Roskilde Cathedral is the burial site of Denmark’s kings and Queens. Work on the nave and central structure of the church dates to the 13th century. Over time, as space for burials ran out, chapels were added to the sides of the cathedral. Construction of King Christian IV’s Dutch Renaissance style burial chapel began in 1641 and was completed in 1641. The interior decoration, however, was not added until the 19th century. The starry vaulted ceiling and allegorical paintings were executed by Heirich Eddelien between 1845 and 1852.
Lisbon’s Church of St. Roch is awash with gold. The Chapel of St John the Baptist, ordered by King Juan V in 1540, was constructed in Rome, blessed by the pope, then disassembled and shipped to Lisbon on three ships. It was said to be the most expensive chapel ever built at the time. The scene of John the Baptist above the altar is a micro mosaic, not a painting. The overt use of gold was a celebration of the glories of Portugal’s expansion around the world and the riches the colonies brought to the kingdom.
Join Nancy’s A Photo A Week: Gold
Ceiling and window decoration over one of the grand stairways of the Royal Palace of Madrid. While the palace is officially the home of the Spanish royal family, it is currently only used for state occasions. Construction of the palace began in 1738 and was completed in 1755, though later renovations and expansion were undertaken. The palace, the largest royal palace in Europe by floor area, has 3,418 rooms and 1,450,000 sq ft of floor space.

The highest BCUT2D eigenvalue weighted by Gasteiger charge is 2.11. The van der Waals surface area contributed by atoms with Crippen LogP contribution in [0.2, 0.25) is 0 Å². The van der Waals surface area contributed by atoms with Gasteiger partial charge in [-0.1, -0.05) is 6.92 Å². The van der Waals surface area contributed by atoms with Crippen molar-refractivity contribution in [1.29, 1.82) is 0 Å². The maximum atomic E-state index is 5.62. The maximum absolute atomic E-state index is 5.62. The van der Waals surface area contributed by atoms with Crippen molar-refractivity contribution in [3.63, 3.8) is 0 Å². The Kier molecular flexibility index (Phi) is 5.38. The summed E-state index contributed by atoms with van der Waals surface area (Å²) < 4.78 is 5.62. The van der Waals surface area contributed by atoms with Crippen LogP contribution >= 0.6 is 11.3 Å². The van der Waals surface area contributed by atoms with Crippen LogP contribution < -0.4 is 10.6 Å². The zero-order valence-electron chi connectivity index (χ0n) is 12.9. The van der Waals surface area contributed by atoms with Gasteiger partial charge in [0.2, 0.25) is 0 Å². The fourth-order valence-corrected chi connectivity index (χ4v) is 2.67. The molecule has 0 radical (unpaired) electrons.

Join Jennifer’s Color Your World 2018: 120 Days of Crayola, a 4 month (January 1, 2018 to April 30, 2018) blogging challenge event. Each day has a new color theme based on a past or current crayon color in Crayola’s box of 120 crayons.
The lower section of La Custodia de Enrique de Arfe or the Monstrance of Arfe. The outer structure, which measures over ten feet tall, was made of solid silver and gilded. In the center stands a smaller, solid gold monstrance studded with gems and pearls. The inner monstrance belonged to Queen Isabella the Catholic and was brought to Toledo in 1505. The gothic style outer structure was made by silversmith Enrique de Arfe between 1517–1524; the gilding was applied later in 1595. Legend has it that the monstrance was gilded with the first gold brought back from the New World by Columbus. It is used to display a communion wafer on special occasions. The monstrance is/was paraded through the streets of Toledo in the annual feast of Corpus Christi.
Proud owner of gold classic car, Havana, Cuba.